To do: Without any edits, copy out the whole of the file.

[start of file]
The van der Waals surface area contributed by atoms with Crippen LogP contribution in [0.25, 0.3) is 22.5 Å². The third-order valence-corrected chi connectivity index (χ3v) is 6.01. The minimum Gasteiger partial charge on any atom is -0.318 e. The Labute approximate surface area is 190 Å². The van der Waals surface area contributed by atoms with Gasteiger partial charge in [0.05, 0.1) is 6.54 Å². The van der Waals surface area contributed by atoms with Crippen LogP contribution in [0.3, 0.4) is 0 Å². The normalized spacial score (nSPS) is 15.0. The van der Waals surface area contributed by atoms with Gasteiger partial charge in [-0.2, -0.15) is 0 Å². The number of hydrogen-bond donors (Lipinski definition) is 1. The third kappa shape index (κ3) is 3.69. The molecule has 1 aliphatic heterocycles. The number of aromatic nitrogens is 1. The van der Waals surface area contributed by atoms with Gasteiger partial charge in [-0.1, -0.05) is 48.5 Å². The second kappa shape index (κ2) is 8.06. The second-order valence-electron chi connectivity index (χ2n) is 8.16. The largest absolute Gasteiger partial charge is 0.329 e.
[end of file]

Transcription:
The van der Waals surface area contributed by atoms with Crippen LogP contribution in [0.25, 0.3) is 22.5 Å². The third-order valence-corrected chi connectivity index (χ3v) is 6.01. The minimum Gasteiger partial charge on any atom is -0.318 e. The Labute approximate surface area is 190 Å². The van der Waals surface area contributed by atoms with Gasteiger partial charge in [0.05, 0.1) is 6.54 Å². The van der Waals surface area contributed by atoms with Crippen LogP contribution in [0.3, 0.4) is 0 Å². The normalized spacial score (nSPS) is 15.0. The van der Waals surface area contributed by atoms with Gasteiger partial charge in [-0.2, -0.15) is 0 Å². The number of hydrogen-bond donors (Lipinski definition) is 1. The third kappa shape index (κ3) is 3.69. The molecule has 1 aliphatic heterocycles. The number of aromatic nitrogens is 1. The van der Waals surface area contributed by atoms with Gasteiger partial charge in [-0.1, -0.05) is 48.5 Å². The second kappa shape index (κ2) is 8.06. The second-order valence-electron chi connectivity index (χ2n) is 8.16. The largest absolute Gasteiger partial charge is 0.329 e.